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Bikini Berlin

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Summer comes suddenly in Berlin and last week it had already made its entrance. Not quite bikini weather you might think, but then Bikini Berlin is literally something else…


Having landed at Berlin-Tegel at 9.30 in the morning I was on the Kurfürstendamm only an hour later, sipping a double espresso at Einstein’s on Adenauerplatz. The trees that grace the city centre were in full leaf and the famous Berlin air was warm enough to breakfast on the pavement.  It may be an embarrassment to the Germans that their capital’s new airport hasn’t opened yet, but this Londoner is still making the most of the Heathrow to Tegel link.

My first destination was Bikini Berlin, an urban renewal project which opened its doors to the public in March. As with every other new addition to Berlin’s cityscape, Bikini Berlin comes with plenty of history and baggage. Its centrepiece is the ‘Bikinihaus’, a 1950s building between Berlin Zoo and the symbolic ruin of the Kaiser Wilhelm Memorial Church at the junction of the Ku’damm and Tauentzienstrasse, West Berlin’s two most prestigious shopping avenues. Berliners love to give their buildings nicknames and the Bikinihaus was so-called because of the impression created by the transparency of second floor. This whole area, including the Europa Center shopping mall, was originally designed to showcase post-war West Berlin.  In the late 1970s it had already started its steady decline when nearby Zoo Station became a haven for drug addicts, drop-outs and rent-boys. After the fall of the Wall the big money went into creating the new high-rise Potsdamer Platz complex and regenerating the centre of East Berlin and the increasingly tawdry ‘City West’ got sidelined. Cinemas and theatres along the Ku’damm closed down and cheap chain stores, sex shops and supermarkets sprang up everywhere. The district of Charlottenburg became known as Charlotttengrad suggesting more than a whiff of Russian mafia.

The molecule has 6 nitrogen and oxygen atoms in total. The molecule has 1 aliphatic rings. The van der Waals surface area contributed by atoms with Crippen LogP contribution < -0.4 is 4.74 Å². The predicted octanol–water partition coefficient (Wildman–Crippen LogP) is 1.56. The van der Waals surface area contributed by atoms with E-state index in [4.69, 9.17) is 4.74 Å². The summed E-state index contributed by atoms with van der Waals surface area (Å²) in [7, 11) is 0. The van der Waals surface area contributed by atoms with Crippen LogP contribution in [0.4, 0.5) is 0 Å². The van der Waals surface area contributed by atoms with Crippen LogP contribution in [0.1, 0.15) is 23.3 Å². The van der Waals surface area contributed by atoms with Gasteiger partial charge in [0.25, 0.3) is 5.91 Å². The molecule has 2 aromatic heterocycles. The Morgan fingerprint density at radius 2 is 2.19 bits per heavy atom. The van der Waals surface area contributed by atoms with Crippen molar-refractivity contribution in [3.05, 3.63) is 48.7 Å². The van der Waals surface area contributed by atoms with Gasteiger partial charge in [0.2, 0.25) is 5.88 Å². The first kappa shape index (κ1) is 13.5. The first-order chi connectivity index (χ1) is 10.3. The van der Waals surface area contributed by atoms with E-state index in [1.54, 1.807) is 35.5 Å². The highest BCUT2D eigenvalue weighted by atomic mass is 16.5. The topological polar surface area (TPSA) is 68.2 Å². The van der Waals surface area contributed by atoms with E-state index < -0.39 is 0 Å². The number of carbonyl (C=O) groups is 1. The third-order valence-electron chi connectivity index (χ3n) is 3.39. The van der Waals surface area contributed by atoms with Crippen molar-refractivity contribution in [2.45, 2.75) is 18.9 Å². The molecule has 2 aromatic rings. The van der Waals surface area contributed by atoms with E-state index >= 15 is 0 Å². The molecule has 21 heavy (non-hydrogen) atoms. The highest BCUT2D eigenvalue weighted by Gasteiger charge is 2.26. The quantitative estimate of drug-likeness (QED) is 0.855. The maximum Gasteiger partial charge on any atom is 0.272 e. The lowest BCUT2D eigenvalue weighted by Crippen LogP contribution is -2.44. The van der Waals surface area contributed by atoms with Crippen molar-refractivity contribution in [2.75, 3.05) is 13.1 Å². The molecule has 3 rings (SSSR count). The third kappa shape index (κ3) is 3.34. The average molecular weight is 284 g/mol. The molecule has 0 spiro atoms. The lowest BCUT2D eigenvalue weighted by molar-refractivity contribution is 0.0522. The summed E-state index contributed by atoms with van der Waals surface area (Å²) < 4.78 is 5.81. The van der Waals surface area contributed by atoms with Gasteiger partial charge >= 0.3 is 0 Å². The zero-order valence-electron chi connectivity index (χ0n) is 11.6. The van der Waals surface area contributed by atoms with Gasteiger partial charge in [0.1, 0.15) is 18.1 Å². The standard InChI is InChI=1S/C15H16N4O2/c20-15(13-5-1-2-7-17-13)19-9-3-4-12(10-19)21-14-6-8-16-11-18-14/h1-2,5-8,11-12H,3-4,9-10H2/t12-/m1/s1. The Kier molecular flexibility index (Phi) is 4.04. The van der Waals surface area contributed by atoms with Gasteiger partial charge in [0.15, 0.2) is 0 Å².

But West Berlin has fought back and the Ku’damm sparkles with elegant confidence once more – and not just when the plane trees are magically draped in Christmas lights. The modern high-rise architecture of Neues Kranzler Eck and the Ku’damm Eck started the trend with their slick steel and glass exteriors. Then shopfronts began to smarten up their act. Notable newcomers in the past two years are the 1920s style Café Grosz at number 193 and Apple at number 26, both with beautifully renovated facades. The landmark Kino Zoo Palast has been upgraded and refurbished without losing its former charm and the Zoofenster skyscraper containing the Waldorf Astoria hotel has brought West Berlin firmly into the 21st Century.  But where is the shabby chic which has attracted so many well-heeled visitors to Mitte and Prenzlauer Berg in East Berlin? Enter Bikini Berlin, describing itself as a Concept Mall – ‘a unique combination of shopping,working, cinema, recreation, urban oasis and hotel’.